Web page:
COLUMBUS – President Donald Trump’s recent COVID-19 diagnosis proves frequent testing isn’t a substitute for wearing a mask, Ohio Gov. Mike DeWine said Tuesday.

“I wish the president would wear the mask more,” DeWine told reporters. “I wish he’d wear it all the time when he was in public. I said that before he had the coronavirus.”

Trump revealed early Friday that he tested positive for COVID-19 and then spent three days at Walter Reed National Military Medical Center. He returned to the White House Monday, tweeting “Don’t be afraid of Covid. Don’t let it dominate your life.”

DeWine said Ohioans should not be afraid of the virus, but they should not discount it either.

“Even the leader of our great country can get the virus,” DeWine said. “It can happen to anyone. No one is immune.” 

When DeWine met Trump on Air Force One before a Dayton rally last month, the Republican governor and his wife wore masks while the president did not.

DeWine has encouraged attendees of Trump rallies to wear masks. However, he has not limited attendance or enforced mask requirements there, saying that would violate the First Amendment right to political speech. 

Even frequent coronavirus testing – like Trump receives and all attendees of the Cleveland debate were subject to – cannot substitute for mask-wearing and social distancing, DeWine said.

“They have to go together,” DeWine said.

Bengals allowed 12K fans – but that’s it

Don’t expect more than 12,000 fans in Paul Brown Stadium anytime soon.

DeWine’s administration recently allowed the Cincinnati Bengals and Cleveland Browns to increase the number of fans in the stands from 6,000 to 12,000. But that’s likely it, the governor said.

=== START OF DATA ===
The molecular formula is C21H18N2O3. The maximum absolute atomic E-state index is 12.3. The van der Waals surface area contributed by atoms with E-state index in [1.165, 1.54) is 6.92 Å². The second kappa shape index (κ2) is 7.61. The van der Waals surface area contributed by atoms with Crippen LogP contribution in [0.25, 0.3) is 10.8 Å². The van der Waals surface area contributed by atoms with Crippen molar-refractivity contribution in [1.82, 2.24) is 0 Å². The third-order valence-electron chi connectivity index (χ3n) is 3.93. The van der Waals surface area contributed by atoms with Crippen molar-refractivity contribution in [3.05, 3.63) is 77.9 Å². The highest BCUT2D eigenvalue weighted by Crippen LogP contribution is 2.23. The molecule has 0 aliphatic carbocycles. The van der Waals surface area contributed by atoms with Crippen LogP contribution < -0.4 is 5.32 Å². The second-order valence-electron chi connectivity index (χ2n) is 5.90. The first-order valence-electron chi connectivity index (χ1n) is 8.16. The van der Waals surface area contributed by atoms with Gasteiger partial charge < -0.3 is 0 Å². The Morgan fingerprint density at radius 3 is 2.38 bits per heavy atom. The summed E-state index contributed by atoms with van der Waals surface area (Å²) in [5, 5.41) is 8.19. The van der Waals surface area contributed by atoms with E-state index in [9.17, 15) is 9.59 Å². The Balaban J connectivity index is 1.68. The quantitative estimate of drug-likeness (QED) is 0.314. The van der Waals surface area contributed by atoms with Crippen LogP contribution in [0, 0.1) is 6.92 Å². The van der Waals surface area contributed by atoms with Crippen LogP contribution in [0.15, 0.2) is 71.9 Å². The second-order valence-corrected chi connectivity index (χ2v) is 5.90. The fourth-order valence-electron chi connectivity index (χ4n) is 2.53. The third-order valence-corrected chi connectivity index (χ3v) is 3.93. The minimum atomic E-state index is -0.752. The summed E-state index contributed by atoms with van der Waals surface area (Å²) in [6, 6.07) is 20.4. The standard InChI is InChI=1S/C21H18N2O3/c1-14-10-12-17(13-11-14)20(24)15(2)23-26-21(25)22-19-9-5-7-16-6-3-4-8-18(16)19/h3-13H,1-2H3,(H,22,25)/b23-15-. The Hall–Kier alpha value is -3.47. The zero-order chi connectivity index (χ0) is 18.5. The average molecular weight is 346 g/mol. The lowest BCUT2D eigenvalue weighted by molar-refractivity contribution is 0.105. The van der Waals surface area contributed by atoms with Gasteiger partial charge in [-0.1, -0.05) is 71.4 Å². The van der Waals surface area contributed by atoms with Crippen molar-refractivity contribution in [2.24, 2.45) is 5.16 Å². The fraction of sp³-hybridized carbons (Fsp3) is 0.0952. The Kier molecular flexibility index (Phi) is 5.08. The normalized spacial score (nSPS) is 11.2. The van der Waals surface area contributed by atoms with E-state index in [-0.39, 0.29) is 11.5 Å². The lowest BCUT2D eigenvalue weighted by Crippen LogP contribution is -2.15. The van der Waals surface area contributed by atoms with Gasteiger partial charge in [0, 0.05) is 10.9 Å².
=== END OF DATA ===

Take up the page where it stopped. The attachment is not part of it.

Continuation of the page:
DeWine said there’s no magic number, but 12,000 fans seemed to be the right number to practice social distancing and reduce the opportunity for COVID-19 to spread. 

“We have an obligation to provide a safe environment for people who go in there,” said DeWine, adding that games can last several hours in close proximity to many people under normal circumstances. 

DeWine hasn’t yet made a decision about whether to change the 10 p.m. last call order on bars. Cincinnati Mayor John Cranley has asked DeWine to lift the order, citing unintended consequences of violence in the city.

How to avoid unnecessary student quarantines 

After hearing school administrator concerns about quarantining large numbers of students, Ohio’s leaders hope to deploy rapid testing to find out whether children who came in contact with an infected person get the virus. 

Right now, students might be quarantined and kept home from school if they are in contact with a student who tests positive for COVID-19 even if they didn’t have prolonged exposure. 

DeWine hopes to study the current guidance on student quarantine and come up with recommendations.

However, a U.S. Centers for Disease Control and Prevention study released yesterday emphasized that regardless of negative test results, people should self-quarantine for 14 days after exposure.

Rapid antigen tests have been authorized for use only for people with symptoms; negative tests are to be confirmed with a more expensive, lab-based polymerase chain reaction (PCR) test.

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Hospitals have enough space for COVID patients, others

Ohio reported 1,335 cases of COVID-19 since Monday, which is above the seven-day average of 1,166 cases. Another 16 deaths were reported Tuesday, lower than the 21-day average of 21 deaths.

Cases and deaths can be reported days or weeks after a person becomes sick or dies.

The number of people currently hospitalized with COVID-19 has been increasing since late September, reaching 777 on Tuesday, according to the Ohio Hospital Association. That’s above the seven-day rolling average of 692.

DeWine said all of Ohio’s hospital regions have adequate capacity to treat patients with COVID-19 and other issues.

Ohio’s seven-day test positivity rate has been below 5% since Aug. 14 and was 3.2% on Sunday, the most recent day that information is available.

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